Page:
Memento mori is a broad and understudied cultural phenomenon and experience. The term “memento mori” is a Latin injunction that means “remember mortality,” or more directly, “remember that you must die.” In art and cultural history, memento mori appears widely, especially in medieval folk culture and in the well-known Dutch still life vanitas paintings of the sixteenth and seventeenth centuries. Yet memento mori extends well beyond these points in art and cultural history. In Death in Documentaries: The Memento Mori Experience, Benjamin Bennett-Carpenter suggests that documentaries are an especially apt form of contemporary memento mori. Bennett-Carpenter shows that documentaries may offer composed transformative experiences in which a viewer may renew one’s consciousness of mortality – and thus renew one’s life.
Ethical Exchanges in Translation, Adaptation and Dramaturgy examines compelling ethical issues that concern practitioners and scholars in the fields of translation, adaptation and dramaturgy. Its 11 essays, written by academic theorists as well as scholar-practitioners, represent a rich diversity of philosophies and perspectives, and reflect a broad international frame of reference: Asia, Europe, North America, and Australasia. They also traverse a wide range of theatrical forms: classic and contemporary playwrights from Shakespeare to Ibsen, immersive and interactive theatre, verbatim theatre, devised and community theatre, and postdramatic theatre.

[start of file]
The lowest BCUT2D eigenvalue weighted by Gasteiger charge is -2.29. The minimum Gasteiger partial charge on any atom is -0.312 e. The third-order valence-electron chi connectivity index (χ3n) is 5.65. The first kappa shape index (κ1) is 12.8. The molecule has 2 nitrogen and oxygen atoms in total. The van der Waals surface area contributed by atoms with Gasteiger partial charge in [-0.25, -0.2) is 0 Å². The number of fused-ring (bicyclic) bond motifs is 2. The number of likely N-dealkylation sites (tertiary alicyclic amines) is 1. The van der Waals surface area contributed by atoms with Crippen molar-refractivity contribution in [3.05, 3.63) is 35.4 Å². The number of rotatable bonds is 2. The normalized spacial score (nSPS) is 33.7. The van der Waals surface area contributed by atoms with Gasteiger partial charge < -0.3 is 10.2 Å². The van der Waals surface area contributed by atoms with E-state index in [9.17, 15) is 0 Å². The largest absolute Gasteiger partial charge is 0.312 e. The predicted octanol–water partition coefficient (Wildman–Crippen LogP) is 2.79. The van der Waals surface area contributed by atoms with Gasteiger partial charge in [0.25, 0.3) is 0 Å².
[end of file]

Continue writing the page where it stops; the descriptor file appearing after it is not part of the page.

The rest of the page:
In examining the ethics of specific artistic practices, the book highlights the significant continuities between translation, adaptation, and dramaturgy; it considers the ethics of spectatorship; and it identifies the tightly interwoven relationship between ethics and politics.